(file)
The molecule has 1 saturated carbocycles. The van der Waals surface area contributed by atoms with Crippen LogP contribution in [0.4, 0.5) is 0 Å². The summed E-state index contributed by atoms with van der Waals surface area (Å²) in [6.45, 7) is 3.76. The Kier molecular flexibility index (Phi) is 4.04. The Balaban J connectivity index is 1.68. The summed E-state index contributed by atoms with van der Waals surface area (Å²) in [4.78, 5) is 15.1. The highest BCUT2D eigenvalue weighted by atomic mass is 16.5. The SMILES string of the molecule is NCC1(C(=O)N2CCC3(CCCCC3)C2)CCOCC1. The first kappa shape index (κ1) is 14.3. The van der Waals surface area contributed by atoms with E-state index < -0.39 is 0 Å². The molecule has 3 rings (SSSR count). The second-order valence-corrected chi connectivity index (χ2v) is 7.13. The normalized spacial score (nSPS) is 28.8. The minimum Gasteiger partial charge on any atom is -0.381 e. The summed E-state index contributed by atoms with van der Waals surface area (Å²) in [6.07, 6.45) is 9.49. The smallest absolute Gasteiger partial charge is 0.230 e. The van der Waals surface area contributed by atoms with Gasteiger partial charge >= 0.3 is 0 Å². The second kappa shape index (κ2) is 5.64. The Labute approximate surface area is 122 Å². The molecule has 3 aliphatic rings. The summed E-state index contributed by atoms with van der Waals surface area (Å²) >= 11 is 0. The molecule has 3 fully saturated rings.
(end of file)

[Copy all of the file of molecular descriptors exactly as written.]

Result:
The molecule has 1 saturated carbocycles. The van der Waals surface area contributed by atoms with Crippen LogP contribution in [0.4, 0.5) is 0 Å². The summed E-state index contributed by atoms with van der Waals surface area (Å²) in [6.45, 7) is 3.76. The Kier molecular flexibility index (Phi) is 4.04. The Balaban J connectivity index is 1.68. The summed E-state index contributed by atoms with van der Waals surface area (Å²) in [4.78, 5) is 15.1. The highest BCUT2D eigenvalue weighted by atomic mass is 16.5. The SMILES string of the molecule is NCC1(C(=O)N2CCC3(CCCCC3)C2)CCOCC1. The first kappa shape index (κ1) is 14.3. The van der Waals surface area contributed by atoms with E-state index < -0.39 is 0 Å². The molecule has 3 rings (SSSR count). The second-order valence-corrected chi connectivity index (χ2v) is 7.13. The normalized spacial score (nSPS) is 28.8. The minimum Gasteiger partial charge on any atom is -0.381 e. The summed E-state index contributed by atoms with van der Waals surface area (Å²) in [6.07, 6.45) is 9.49. The smallest absolute Gasteiger partial charge is 0.230 e. The van der Waals surface area contributed by atoms with Gasteiger partial charge >= 0.3 is 0 Å². The second kappa shape index (κ2) is 5.64. The Labute approximate surface area is 122 Å². The molecule has 3 aliphatic rings. The summed E-state index contributed by atoms with van der Waals surface area (Å²) >= 11 is 0. The molecule has 3 fully saturated rings.